The spotted lanternfly (SLF), Lycorma delicatula, is an invasive insect that was first detected in Pennsylvania in 2017. Since then it has spread to surrounding states, including most recently, North Carolina, where it was first detected in Forsyth County in late June. It has the potential to greatly impact grapes, hops, orchards, native trees and ornamentals by feeding on sap and fruits while secreting a sticky “honeydew” which facilitates the growth of sooty mold. Early detection of newly established populations is crucial in order to limit the spread and abundance of this pest. Professionals need to develop skills to recognize and distinguish between each stage in the SLF lifecycle and correlate Integrated Pest Control (IPM) strategies that are appropriate for the time of year and stage of development. Understanding the role that humans play in the spread of SLF by transporting egg masses and infested materials to new locations is essential to preventing new populations and protecting North Carolina agriculture, viticulture, native trees, and ornamentals. Learn all this and more by attending a 3-hour interactive workshop led by N.C. Cooperative Extension professionals.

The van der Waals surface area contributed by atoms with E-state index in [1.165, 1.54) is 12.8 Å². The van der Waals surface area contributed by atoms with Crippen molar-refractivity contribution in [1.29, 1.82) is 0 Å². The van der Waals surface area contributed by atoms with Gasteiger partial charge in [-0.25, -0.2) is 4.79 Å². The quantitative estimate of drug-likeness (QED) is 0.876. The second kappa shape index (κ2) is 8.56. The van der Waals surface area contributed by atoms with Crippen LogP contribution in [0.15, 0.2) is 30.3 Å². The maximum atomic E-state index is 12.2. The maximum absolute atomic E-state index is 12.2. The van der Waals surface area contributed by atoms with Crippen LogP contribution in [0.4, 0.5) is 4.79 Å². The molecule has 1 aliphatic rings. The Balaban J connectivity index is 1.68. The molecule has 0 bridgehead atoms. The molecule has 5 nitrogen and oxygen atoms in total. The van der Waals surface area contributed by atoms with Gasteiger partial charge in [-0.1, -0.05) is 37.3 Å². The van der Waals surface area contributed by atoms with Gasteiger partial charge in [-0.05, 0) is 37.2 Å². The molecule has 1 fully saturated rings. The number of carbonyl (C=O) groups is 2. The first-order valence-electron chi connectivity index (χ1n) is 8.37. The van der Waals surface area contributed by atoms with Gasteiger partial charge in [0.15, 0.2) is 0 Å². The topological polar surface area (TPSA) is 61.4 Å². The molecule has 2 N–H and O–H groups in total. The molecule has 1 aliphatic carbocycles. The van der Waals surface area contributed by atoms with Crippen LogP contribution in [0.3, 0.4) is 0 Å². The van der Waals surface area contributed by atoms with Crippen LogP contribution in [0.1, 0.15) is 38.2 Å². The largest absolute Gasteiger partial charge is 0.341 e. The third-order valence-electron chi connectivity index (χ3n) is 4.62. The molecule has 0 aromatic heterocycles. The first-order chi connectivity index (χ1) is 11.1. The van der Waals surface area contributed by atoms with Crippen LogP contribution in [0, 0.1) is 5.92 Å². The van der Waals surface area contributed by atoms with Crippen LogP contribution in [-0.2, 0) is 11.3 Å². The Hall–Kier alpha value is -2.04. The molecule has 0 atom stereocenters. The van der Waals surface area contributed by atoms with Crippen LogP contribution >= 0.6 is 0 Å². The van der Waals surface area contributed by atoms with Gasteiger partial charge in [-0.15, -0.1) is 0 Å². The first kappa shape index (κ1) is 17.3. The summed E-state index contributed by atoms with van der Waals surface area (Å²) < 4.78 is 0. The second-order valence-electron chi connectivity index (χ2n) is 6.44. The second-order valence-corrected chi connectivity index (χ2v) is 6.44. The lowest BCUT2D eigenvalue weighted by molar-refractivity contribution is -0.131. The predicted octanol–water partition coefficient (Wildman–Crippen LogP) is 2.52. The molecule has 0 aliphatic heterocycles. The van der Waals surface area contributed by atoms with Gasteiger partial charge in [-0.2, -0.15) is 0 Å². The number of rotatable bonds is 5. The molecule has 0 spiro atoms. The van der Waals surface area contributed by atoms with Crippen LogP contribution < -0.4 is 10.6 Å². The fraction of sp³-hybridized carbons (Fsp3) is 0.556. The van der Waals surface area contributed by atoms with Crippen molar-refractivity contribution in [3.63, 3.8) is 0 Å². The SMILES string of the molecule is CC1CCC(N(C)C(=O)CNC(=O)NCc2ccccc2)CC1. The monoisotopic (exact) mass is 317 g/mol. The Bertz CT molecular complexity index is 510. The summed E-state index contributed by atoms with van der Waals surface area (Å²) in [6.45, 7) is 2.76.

Professional Development Credits: